McMullan, Australia’s Parliamentary Secretary for Development Assistance
, also recognized the potential significance
this decision will have for maternal health, "the greatest gap in
health services between the developed and developing world." Honing
in on the rights of women to decide the number and spacing of their
families, Jane
Singleton, chief executive officer of the Australian Reproductive Health Alliance
also commented
on this reform. In Singleton’s opinion, "It will have huge impacts
on hundreds of thousands of women and their families who want to make
choices about the numbers of children they have and the spacing and
it will also free up funds for family planning generally." She also
highlighted that while these restrictions have been in place, Australia’s
funding for a whole range of family planning has diminished by 84 per
cent. Foreign Minister Smith has promised to reverse this decline in
aid for family planning organizations. As part of Australia’s commitment
to advancing the Millennium Development Goals (MDGs) and to improve
child and maternal health, the Government will also provide additional funding
of up to $15 million over four years

through UN agencies and NGOs for family planning and reproductive health
activities to help reduce maternal deaths.  

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The potential for this change
to save women’s lives and guarantee women their right to health is
enormous. AusAID, the Australian Government’s Overseas Aid Program,
funds a range of countries in Asia and the Pacific, with $AUS3.7 billion worth of official
development assistance planned for 2008-2009. I have previously drawn
the spotlight on East

and expressed my hope that a change in Australia’s foreign aid funding
requirements would help stop the 68,000 unsafe abortions that unnecessarily
take place every year, risking the lives of young Timorese women. However,
women all around the region, including those from some of Australia’s
biggest recipients like Bangladesh, Pakistan, Cambodia, and the Solomon
Islands, could now have the opportunity to access legal abortions, safely,
more affordably and be armed with the necessary information to do so.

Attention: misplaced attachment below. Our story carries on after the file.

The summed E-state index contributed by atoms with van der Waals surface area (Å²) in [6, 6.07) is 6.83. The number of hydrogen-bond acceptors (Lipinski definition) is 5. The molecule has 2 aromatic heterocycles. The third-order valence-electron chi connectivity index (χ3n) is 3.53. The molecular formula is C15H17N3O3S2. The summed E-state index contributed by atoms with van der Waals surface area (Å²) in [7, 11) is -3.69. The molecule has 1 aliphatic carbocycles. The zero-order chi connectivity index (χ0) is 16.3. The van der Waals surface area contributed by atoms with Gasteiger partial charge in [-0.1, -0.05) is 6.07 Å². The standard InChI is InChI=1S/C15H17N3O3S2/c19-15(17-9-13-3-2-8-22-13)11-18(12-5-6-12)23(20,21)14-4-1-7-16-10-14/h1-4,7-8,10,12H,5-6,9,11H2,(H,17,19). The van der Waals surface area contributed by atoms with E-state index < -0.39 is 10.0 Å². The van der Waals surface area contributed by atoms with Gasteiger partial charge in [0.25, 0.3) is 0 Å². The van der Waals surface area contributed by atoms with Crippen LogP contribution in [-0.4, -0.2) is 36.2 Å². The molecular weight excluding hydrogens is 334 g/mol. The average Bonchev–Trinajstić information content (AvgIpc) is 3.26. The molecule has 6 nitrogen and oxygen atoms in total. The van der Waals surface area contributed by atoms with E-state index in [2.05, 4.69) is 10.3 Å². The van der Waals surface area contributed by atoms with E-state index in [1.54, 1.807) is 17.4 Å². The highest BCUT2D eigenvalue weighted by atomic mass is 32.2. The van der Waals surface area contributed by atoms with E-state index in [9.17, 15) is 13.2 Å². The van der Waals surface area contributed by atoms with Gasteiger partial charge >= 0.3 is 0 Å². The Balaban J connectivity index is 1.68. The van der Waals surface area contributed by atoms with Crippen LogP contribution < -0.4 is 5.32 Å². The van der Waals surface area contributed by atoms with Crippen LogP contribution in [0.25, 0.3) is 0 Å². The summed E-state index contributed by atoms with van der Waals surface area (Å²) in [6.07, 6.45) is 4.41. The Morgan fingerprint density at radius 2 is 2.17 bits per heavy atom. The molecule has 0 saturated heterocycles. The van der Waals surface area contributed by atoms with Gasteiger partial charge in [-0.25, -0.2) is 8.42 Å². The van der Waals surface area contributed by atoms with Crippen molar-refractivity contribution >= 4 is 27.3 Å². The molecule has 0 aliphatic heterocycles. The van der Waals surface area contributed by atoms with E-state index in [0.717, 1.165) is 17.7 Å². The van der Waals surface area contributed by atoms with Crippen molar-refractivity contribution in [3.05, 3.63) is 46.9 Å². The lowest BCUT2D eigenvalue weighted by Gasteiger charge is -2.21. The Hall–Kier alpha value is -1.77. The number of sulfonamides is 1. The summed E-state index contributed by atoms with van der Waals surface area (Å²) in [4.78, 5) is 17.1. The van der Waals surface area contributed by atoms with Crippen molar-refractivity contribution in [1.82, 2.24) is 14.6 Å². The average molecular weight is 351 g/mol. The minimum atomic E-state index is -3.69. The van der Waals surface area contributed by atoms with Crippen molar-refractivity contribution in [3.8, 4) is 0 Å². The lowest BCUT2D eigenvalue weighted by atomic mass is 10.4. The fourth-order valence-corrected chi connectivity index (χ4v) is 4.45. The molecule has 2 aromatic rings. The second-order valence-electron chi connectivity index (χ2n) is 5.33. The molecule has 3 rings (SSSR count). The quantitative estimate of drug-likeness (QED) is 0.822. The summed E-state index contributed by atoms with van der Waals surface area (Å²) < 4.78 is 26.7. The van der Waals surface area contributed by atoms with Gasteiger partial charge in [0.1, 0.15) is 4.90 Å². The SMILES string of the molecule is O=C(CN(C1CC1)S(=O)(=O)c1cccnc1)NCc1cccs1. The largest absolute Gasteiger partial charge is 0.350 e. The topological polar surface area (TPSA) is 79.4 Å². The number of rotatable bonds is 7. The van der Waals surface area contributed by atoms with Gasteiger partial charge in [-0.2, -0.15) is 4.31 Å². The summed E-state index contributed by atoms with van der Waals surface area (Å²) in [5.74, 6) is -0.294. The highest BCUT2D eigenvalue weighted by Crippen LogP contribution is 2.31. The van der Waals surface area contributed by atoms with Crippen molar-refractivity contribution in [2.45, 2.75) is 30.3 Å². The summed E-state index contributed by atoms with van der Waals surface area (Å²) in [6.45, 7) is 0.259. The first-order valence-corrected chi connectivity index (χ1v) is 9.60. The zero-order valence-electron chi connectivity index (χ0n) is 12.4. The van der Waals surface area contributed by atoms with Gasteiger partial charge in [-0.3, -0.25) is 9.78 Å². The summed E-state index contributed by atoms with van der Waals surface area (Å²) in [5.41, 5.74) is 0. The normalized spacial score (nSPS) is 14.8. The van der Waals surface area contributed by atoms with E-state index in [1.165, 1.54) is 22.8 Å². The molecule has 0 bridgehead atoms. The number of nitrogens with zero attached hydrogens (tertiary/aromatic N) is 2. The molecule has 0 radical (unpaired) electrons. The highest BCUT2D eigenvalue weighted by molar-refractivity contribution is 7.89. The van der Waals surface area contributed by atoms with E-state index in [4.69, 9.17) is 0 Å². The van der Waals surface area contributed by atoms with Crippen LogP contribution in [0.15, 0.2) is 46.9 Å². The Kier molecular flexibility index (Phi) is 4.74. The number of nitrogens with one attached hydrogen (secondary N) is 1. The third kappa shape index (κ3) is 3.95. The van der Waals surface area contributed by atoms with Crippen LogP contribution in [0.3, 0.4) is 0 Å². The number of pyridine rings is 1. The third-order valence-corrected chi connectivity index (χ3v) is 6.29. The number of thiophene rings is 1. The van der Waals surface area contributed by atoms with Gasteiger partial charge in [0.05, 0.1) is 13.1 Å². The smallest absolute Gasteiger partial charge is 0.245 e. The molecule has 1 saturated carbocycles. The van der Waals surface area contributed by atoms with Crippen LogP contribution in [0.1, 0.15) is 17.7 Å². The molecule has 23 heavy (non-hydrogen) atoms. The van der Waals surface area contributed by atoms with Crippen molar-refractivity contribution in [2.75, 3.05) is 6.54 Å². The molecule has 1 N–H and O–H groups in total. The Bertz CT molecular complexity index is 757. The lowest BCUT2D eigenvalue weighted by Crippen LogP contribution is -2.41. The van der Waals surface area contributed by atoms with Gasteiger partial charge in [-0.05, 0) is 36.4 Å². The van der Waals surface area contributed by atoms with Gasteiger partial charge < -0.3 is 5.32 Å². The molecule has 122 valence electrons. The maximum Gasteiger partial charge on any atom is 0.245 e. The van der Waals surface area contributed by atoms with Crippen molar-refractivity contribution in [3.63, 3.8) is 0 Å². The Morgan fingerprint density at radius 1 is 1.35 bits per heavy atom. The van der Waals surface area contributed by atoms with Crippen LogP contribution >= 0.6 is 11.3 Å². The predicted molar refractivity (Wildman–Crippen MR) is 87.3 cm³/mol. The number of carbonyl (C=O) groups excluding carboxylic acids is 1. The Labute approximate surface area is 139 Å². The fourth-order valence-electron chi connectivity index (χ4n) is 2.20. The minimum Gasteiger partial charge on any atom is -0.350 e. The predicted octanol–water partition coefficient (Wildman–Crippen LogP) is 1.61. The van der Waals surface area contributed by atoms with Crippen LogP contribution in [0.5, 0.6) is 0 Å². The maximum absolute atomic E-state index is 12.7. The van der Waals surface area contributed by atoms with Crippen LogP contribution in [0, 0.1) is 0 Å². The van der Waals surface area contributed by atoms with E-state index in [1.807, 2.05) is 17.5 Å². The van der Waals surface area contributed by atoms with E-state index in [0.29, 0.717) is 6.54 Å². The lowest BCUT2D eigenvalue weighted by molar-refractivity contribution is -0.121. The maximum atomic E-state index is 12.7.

This is particularly important in South Asia. Whilst more
than half of the world’s unsafe abortions take place in Asia (10.5 million),
more than one-third of these are in South Central Asia. According to Action Canada for
Population and Development (ACPD)
in the Asia region, excluding East Asia where safe abortion is widely
accessible, one unsafe abortion occurs for every 5 live births.

In Nepal, unfortunately one
of the smaller recipients of Australian Government aid (with an estimated $AUD8.2 million foreign aid to be
received from the Australian Government in the period 2008-09), unsafe
abortion causes 20 to 27 per cent of all maternal deaths. Given that nearly a quarter
of Nepalese women give birth before the age of 18 and over 50 percent
women give birth by the age of 20, the number of young women dying is
staggering. An increase in family planning funding will help to address
the low levels of education, including reproductive health education,
limited access to health services and the higher risks of complications
that exist for these some of the younger women, whose reproductive system
may not being fully developed in light of their age.  

Sexual and
reproductive health and rights groups have been waiting a long time
for this decision. One of the key outcomes of roundtable discussions held in 2006 on Australia’s
family planning aid was the realization that
unsafe abortion could not be left out of a comprehensive approach to
sexual and reproductive health programs in the region. Donor
money isn’t everything, but it certainly can have a huge impact on
countries that de-prioritize reproductive health. All recipients of
Australian funding can now freely use this money to arm women with the
information and services they need to make choices about their own lives,
hopefully shrinking the gap between the rights, health and choices of
women in the global north and south.